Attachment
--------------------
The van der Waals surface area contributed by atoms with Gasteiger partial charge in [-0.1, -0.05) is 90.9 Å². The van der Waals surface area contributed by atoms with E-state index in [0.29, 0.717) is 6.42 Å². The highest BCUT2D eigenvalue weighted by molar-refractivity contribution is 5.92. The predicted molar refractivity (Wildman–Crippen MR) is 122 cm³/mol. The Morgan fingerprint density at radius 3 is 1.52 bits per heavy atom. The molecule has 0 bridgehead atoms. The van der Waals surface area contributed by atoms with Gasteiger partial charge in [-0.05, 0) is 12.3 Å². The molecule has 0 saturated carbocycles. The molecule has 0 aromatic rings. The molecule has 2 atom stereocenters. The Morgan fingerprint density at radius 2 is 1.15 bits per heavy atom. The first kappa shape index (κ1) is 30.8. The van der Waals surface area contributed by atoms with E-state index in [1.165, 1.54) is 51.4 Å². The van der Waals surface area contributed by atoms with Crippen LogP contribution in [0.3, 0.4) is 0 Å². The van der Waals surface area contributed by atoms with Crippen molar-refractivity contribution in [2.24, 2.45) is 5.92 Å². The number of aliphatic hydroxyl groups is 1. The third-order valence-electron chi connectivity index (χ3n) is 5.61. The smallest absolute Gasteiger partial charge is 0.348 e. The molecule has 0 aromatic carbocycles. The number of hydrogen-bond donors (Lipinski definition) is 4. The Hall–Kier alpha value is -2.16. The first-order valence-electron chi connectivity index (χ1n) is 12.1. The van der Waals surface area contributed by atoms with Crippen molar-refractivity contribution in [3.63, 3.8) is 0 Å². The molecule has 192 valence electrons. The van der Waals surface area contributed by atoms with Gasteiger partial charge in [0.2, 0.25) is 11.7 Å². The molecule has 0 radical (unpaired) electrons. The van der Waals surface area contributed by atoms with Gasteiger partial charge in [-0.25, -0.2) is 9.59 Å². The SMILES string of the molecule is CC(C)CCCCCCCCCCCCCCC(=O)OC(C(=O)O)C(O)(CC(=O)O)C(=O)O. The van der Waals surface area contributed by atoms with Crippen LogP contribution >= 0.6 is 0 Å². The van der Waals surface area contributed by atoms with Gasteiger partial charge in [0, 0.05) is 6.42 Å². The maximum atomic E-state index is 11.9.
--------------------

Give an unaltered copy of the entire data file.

The van der Waals surface area contributed by atoms with Gasteiger partial charge in [-0.1, -0.05) is 90.9 Å². The van der Waals surface area contributed by atoms with E-state index in [0.29, 0.717) is 6.42 Å². The highest BCUT2D eigenvalue weighted by molar-refractivity contribution is 5.92. The predicted molar refractivity (Wildman–Crippen MR) is 122 cm³/mol. The Morgan fingerprint density at radius 3 is 1.52 bits per heavy atom. The molecule has 0 bridgehead atoms. The van der Waals surface area contributed by atoms with Gasteiger partial charge in [-0.05, 0) is 12.3 Å². The molecule has 0 saturated carbocycles. The molecule has 0 aromatic rings. The molecule has 2 atom stereocenters. The Morgan fingerprint density at radius 2 is 1.15 bits per heavy atom. The first kappa shape index (κ1) is 30.8. The van der Waals surface area contributed by atoms with E-state index in [1.165, 1.54) is 51.4 Å². The van der Waals surface area contributed by atoms with Crippen LogP contribution in [0.3, 0.4) is 0 Å². The van der Waals surface area contributed by atoms with Crippen molar-refractivity contribution in [2.24, 2.45) is 5.92 Å². The number of aliphatic hydroxyl groups is 1. The third-order valence-electron chi connectivity index (χ3n) is 5.61. The smallest absolute Gasteiger partial charge is 0.348 e. The molecule has 0 aromatic carbocycles. The number of hydrogen-bond donors (Lipinski definition) is 4. The Hall–Kier alpha value is -2.16. The first-order valence-electron chi connectivity index (χ1n) is 12.1. The van der Waals surface area contributed by atoms with Crippen molar-refractivity contribution in [3.63, 3.8) is 0 Å². The molecule has 192 valence electrons. The van der Waals surface area contributed by atoms with Gasteiger partial charge in [0.2, 0.25) is 11.7 Å². The molecule has 0 radical (unpaired) electrons. The van der Waals surface area contributed by atoms with Gasteiger partial charge in [-0.25, -0.2) is 9.59 Å². The SMILES string of the molecule is CC(C)CCCCCCCCCCCCCCC(=O)OC(C(=O)O)C(O)(CC(=O)O)C(=O)O. The van der Waals surface area contributed by atoms with Crippen LogP contribution >= 0.6 is 0 Å². The van der Waals surface area contributed by atoms with Gasteiger partial charge in [0, 0.05) is 6.42 Å². The maximum atomic E-state index is 11.9.